One mentor that played a massive role was Pastor Steven Holt. He guided me professionally as well as spiritually, keeping me grounded and focused. He still plays a massive part today.

Having people like Simeon Hristovski is an amazing benefit as he has huge business knowledge.

The key attribute of any mentor is that they have to believe in me and in the company vision. It is important to have mentors to guide you and have your best interest at heart.

What does your typical day look like?

 I don’t really have a typical day. It’s been a grind for the last four years but it’s getting easier. I’ve got great people around me who I believe in and I trust to deliver in certain aspects of the business. If I went back six months ago I couldn’t let my guard down because I thought I would be missing an area that needs work done: from financial, strategy, development, innovation.

The reality is, when you don’t have people working in those fields, and if you’re not taking steps every hour, then you’re not going forward fast enough.

Now, I try to get up and go for a swim in the morning, then meet with leaders in my team during the day. My priority is to empower everyone before I start looking at other pieces that I need to put together.

Have you faced any challenges when starting a business in Australia?

 There are plenty of challenges that come up all the time. When you’re trying to create something truly innovative like we are, and when there is nothing like it in the market, the first challenge is the battle in your own mind. Your own mind puts limitations around everything you do, says why that shouldn’t exist and why you shouldn’t be the one to make it happen. That’s the mental boundary you have to overcome first to get it done.

Other challenges keep coming along the way. What defines a successful start-up and the one that fails, is the ability to overcome those challenges and keep going. We hear that 90% of start-ups fail and the reason is because there are so many challenges to face, they just break.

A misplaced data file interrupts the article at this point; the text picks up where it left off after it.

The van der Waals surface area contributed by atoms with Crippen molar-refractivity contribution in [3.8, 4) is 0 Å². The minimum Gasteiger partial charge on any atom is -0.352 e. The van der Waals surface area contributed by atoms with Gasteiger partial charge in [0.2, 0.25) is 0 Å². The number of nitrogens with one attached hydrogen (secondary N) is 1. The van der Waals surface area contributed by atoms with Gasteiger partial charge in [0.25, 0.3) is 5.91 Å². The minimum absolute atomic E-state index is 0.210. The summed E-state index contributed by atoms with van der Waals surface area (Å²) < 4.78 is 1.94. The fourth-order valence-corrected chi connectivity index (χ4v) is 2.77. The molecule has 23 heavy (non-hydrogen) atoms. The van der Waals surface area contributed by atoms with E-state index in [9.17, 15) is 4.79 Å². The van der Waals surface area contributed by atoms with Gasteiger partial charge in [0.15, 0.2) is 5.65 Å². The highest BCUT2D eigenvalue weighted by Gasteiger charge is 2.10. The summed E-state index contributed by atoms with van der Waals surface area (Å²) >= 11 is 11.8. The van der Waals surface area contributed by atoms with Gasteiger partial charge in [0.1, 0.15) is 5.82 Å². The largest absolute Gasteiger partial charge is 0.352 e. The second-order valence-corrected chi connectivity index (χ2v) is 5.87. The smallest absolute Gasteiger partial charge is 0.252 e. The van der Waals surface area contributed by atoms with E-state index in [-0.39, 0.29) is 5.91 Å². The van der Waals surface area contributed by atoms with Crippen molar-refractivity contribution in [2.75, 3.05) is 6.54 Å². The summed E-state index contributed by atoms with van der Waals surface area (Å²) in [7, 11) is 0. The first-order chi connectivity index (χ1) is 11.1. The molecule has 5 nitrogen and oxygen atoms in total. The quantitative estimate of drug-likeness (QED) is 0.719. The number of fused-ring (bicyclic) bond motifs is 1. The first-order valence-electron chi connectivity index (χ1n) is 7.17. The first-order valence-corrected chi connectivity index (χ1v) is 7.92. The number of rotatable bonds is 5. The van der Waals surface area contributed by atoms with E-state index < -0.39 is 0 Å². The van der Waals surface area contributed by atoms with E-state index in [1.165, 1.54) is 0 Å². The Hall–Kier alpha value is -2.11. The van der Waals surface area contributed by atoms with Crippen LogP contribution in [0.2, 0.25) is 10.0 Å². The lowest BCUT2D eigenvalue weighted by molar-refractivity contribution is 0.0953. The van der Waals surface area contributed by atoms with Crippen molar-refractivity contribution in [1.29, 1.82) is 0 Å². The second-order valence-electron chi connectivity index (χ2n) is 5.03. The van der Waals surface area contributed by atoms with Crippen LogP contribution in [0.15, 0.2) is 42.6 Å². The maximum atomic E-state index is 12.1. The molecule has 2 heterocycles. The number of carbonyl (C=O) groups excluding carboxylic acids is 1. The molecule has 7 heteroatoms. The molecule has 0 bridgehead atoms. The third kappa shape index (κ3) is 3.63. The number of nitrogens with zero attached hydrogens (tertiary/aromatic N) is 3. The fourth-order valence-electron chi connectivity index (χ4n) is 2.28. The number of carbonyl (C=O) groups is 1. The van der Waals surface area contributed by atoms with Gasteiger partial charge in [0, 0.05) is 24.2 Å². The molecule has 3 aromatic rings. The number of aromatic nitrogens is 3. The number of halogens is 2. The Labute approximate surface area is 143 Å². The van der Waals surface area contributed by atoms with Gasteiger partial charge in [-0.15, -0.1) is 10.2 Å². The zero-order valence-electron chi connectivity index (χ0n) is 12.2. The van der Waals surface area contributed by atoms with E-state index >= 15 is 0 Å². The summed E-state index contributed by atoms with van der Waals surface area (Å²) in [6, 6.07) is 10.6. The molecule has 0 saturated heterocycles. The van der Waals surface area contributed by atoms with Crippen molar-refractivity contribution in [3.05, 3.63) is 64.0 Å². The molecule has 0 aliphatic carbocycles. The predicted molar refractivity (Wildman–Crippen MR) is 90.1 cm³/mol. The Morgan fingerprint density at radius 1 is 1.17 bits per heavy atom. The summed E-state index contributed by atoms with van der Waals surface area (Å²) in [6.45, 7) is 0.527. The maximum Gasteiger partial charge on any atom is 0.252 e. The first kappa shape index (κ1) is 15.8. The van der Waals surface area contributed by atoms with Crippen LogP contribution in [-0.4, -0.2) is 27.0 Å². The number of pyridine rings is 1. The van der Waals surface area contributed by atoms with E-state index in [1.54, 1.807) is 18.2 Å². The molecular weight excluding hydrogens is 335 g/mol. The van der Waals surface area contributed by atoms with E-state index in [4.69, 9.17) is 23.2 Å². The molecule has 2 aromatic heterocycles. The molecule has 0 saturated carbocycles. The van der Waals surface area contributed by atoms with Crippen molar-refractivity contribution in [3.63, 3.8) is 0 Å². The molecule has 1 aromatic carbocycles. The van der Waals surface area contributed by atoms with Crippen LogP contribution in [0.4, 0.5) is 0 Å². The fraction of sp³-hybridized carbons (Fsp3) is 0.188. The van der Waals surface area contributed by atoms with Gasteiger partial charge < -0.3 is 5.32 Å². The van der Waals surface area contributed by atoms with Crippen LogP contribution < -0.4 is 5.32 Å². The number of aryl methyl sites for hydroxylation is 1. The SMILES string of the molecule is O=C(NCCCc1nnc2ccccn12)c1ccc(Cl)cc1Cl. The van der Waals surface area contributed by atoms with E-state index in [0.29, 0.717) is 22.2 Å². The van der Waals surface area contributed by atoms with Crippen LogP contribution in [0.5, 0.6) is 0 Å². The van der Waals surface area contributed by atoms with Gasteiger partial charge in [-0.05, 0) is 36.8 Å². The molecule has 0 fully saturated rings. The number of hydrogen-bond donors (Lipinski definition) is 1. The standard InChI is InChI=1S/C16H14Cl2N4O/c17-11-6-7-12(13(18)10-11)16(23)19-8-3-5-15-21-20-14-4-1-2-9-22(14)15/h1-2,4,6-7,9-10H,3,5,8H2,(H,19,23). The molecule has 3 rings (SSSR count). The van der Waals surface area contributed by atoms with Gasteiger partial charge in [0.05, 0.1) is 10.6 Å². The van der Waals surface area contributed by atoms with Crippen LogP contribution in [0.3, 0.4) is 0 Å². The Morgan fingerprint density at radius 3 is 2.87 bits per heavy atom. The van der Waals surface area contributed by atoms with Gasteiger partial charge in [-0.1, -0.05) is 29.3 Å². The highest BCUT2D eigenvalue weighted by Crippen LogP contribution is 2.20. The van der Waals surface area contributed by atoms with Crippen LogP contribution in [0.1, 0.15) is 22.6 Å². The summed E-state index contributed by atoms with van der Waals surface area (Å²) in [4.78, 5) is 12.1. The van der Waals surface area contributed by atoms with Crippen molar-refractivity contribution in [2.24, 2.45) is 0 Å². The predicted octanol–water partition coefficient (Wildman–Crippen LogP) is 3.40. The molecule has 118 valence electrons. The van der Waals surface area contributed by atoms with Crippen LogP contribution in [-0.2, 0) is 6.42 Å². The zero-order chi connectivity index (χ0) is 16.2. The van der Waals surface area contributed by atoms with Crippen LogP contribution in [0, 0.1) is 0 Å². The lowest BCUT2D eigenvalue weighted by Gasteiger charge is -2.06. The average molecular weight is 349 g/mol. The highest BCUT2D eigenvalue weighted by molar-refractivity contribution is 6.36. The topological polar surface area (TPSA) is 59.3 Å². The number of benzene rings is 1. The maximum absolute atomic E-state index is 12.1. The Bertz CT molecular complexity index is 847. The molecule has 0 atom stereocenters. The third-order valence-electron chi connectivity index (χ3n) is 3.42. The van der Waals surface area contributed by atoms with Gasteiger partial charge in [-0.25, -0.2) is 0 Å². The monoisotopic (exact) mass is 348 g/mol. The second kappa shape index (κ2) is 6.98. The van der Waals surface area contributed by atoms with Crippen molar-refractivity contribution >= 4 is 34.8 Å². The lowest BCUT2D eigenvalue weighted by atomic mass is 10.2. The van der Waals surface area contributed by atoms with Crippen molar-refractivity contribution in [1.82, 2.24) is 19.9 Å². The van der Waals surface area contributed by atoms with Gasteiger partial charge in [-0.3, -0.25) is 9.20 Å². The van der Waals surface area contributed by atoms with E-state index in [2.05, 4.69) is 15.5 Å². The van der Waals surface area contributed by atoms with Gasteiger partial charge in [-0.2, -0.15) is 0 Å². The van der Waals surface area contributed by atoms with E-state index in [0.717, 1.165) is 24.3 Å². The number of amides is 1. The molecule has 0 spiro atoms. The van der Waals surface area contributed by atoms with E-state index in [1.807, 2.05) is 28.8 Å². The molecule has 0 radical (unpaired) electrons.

If you want to succeed, you need to be unbreakable and to keep moving forward. We are unbreakable and we will succeed.

What is one idea you are willing to give away for free?

Well, I guess we give Brauz away for free to customers. Does that count?

What companies do you think are doing really cool stuff in your industry, in Australia at the moment?

One company we have huge respect for that we see doing great stuff in our industry is the Brand Collective. They’ve embraced our technology and since then, we’ve worked closely with them. It’s great to see what Nikos Psaltopoulos does outside of the Brand Collective. He’s not only the head of sales and innovation but also helps run the Startup Grind events and is involved with a number of different start-ups. In our industry in Australia, he really impresses me.

What about internationally?

There are a lot of companies which are doing great stuff and you just have to take your hat off to some of the things Amazon is doing in terms of their technology. I think it’s innovative, but can also be destructive.

Elon Musk is extremely impressive, providing free energy, and you can’t get much cooler than flying to Mars.

What role do you think business can play in affecting social change?

Brauz was developed to help local brick and mortar stores and local designers. Through this, we encourage people to shop local. We would love to see more people connect with their favourite local brands, get to know the stories behind the things they buy and together contribute to supporting the growth of the Australian economy.

Is there a particular charity or social enterprise you support?

We are currently not in a position to support a charity, but in the future, it would be great to do so.

What we try to do at the moment is to support the community through universities. One of our core values is to provide opportunity and we do that our internship program.

We’re still a growing company and looking for ways to provide mentorships. We will bring in some high school students soon, so they can get a bit of mentorship in different fields.

Are there 3 websites you would recommend to our readers?




Do you have any opportunities for people to get involved with your idea?

Yes, we’re currently raising $3M.

We also welcome interns all year long and encourage applications.

And of course, retailers are always welcome to come on board!

We’re aiming to build a community of Australian idea makers helping each other. If you could have one question answered about start-ups, what would it be?

When we were a junior start-up, there were so many questions that needed to be answered and now, as we get older, the questions we would need to ask would be so direct in certain areas.

It would be hard for me to say now that there’s any one question that I’d need to have answered.

What’s your favourite bar or cafe? 

We’re based in Brunswick, so there are many to choose from. We like the Little Peacock down the road or a Small Axe around the corner.